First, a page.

Although heel spurs may coincide with plantar fasciitis, plantar fasciitis is not usually the cause of the pain. Studies indicate that only one-third of people with a heel spur also have symptoms of plantar fasciitis, whereas two-thirds of the population with a heel spur have no symptoms.
Is plantar fasciitis more common in men or women?
It has been seen that in the non-athlete population the rate of cases is higher in women or in people with spondyloarthropathies. While in the athlete population the cases among men and women are similar.
When talking about fasciitis in women, there is a relationship between the length of the posterior leg musculature and plantar fasciitis. Wearing high-heeled shoes causes progressive shortening of the posterior leg musculature and increases the likelihood of developing plantar fasciitis.
How to treat plantar fasciitis?
Inflammation of the fascia causes pain but this inflammation is produced by increased stress on the plantar fascia due to, for example, foot type, foot strike, musculoskeletal alterations, etc.
When only the acute phase of fasciitis is treated, the inflammation is reduced and the patient temporarily improves until it recurs again because the increased stress on the fascia has not been reduced.
For diagnosis, a physical examination and clinical history are performed. This information is used to determine the stage of the patient’s plantar fasciitis. Then, the podiatrist performs a study of the footprint in which it is assessed whether the inflammation suffered by the fascia is related to the way of stepping.
Is there a chance of suffering plantar fasciitis again?
If the root problem of the first fasciitis is not corrected, it may recur or even become chronic.
Does the type of footprint have an influence on being more prone to plantar fasciitis?
Studies have shown that the shape of the footprint is one of the main causes of plantar fasciitis in people with a pronation tendency.
In the case of cavus feet, where the bridge is higher than normal and valgus feet that have a tendency to collapse inwards, there is a decrease in the support of the external lateral area, leaving the fascia in a situation of greater tension.
How long will I have pain?
In many cases, plantar fasciitis occurs due to injuries over time. Just as the condition has not developed suddenly, it will also need time to heal.
With treatment of the condition, the pain should subside within a few weeks, but it may take longer for it to disappear completely, from several months to a year.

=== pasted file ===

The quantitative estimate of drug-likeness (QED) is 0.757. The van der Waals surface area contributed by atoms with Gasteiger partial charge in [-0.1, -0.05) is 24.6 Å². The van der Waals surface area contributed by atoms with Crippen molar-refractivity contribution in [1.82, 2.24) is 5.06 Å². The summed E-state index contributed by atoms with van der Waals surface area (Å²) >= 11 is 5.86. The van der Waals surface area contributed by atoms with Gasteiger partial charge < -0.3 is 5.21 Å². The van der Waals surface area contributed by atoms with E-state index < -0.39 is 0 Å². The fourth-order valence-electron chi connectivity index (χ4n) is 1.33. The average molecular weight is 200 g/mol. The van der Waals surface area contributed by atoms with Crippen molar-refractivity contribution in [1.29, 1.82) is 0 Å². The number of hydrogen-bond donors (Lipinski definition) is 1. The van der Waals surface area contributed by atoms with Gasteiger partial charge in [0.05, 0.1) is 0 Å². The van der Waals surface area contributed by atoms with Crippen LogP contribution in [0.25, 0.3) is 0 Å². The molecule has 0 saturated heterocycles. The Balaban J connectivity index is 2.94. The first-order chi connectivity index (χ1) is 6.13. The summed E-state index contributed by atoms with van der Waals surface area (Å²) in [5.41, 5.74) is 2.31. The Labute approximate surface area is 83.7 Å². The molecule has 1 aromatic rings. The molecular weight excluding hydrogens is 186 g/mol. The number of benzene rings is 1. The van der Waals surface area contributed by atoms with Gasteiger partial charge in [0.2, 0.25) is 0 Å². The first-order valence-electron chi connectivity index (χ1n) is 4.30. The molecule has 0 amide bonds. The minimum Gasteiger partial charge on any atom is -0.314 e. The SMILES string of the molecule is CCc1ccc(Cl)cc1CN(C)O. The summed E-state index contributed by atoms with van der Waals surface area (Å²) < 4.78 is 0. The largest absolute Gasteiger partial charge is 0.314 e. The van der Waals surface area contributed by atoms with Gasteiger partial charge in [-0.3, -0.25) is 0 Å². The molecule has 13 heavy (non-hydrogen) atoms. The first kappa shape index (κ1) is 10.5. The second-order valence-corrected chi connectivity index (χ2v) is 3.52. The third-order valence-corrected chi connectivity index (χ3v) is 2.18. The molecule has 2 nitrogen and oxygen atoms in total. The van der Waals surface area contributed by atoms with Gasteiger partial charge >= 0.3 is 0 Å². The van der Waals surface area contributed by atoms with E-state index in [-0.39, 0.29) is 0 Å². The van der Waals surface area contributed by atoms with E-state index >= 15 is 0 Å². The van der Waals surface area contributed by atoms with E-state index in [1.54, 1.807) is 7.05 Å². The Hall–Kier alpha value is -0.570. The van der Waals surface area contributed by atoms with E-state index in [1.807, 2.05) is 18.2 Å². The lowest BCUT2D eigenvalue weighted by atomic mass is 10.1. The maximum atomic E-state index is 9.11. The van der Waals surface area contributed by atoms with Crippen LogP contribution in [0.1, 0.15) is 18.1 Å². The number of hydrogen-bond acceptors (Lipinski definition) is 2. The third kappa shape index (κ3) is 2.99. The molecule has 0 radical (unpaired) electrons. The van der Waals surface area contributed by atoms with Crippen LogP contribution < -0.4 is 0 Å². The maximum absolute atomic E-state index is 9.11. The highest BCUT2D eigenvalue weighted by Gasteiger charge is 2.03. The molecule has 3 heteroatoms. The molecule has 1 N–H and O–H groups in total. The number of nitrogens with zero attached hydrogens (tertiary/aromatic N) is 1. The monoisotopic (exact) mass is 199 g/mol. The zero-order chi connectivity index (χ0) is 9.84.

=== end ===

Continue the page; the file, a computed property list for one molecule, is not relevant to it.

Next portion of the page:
Therefore, the prescribed treatment must be taken consistently.
What is the usual treatment for plantar fasciitis?
In patients with initial symptoms of plantar fasciitis, the foot should be rested and medication prescribed by the physician should be taken to reduce the inflammation caused by acute phase fasciitis. In addition to a combination of physiotherapy exercises.
The next step would be to visit a foot specialist to perform a tread study or gait study to assess the distribution of pressures and the relationship between the presenting symptoms. Based on the results of the studies, an orthopedic insole will be made under a plaster cast.
The custom-made insole aims to reduce stress on the plantar fascia, thus eliminating inflammation and pain.
Once the plantar fascia stops hurting, it is important to start physical activity progressively with footwear appropriate to the activity being performed.
It should be clarified that there are currently many “gait studies” that do not serve to treat fasciitis or other problems and only serve to advise on the type of shoe, as they do in sports stores.
Similarly, in some orthopedic clinics, gait studies are performed and preformed insoles are applied by an orthopedic technician, who is not qualified to make diagnoses or provide insoles.
Since its objective is only to manufacture an orthopedic product following the instructions of a specialist podiatrist, traumatologist or rehabilitation doctor.
Finally, it is important to remember that a correctly made custom-made orthopedic insole can significantly improve a patient’s quality of life, but a poorly made insole can cause new problems or aggravate existing ones.
If the insoles cause pain, they should be removed and the professional who made them should be consulted. Often, many centers do not have their own workshop to make modifications and must send them to the factory to make the corresponding changes.
At Clínica San Román we have our own workshop where we make custom-made insoles.
Minimally invasive surgery is used only in certain advanced cases of plantar fasciitis in which patients do not improve after several months of treatment.
Article prepared by Clínica San Román
Date of publication: 27-08-2018
Date of revision: 10-02-2020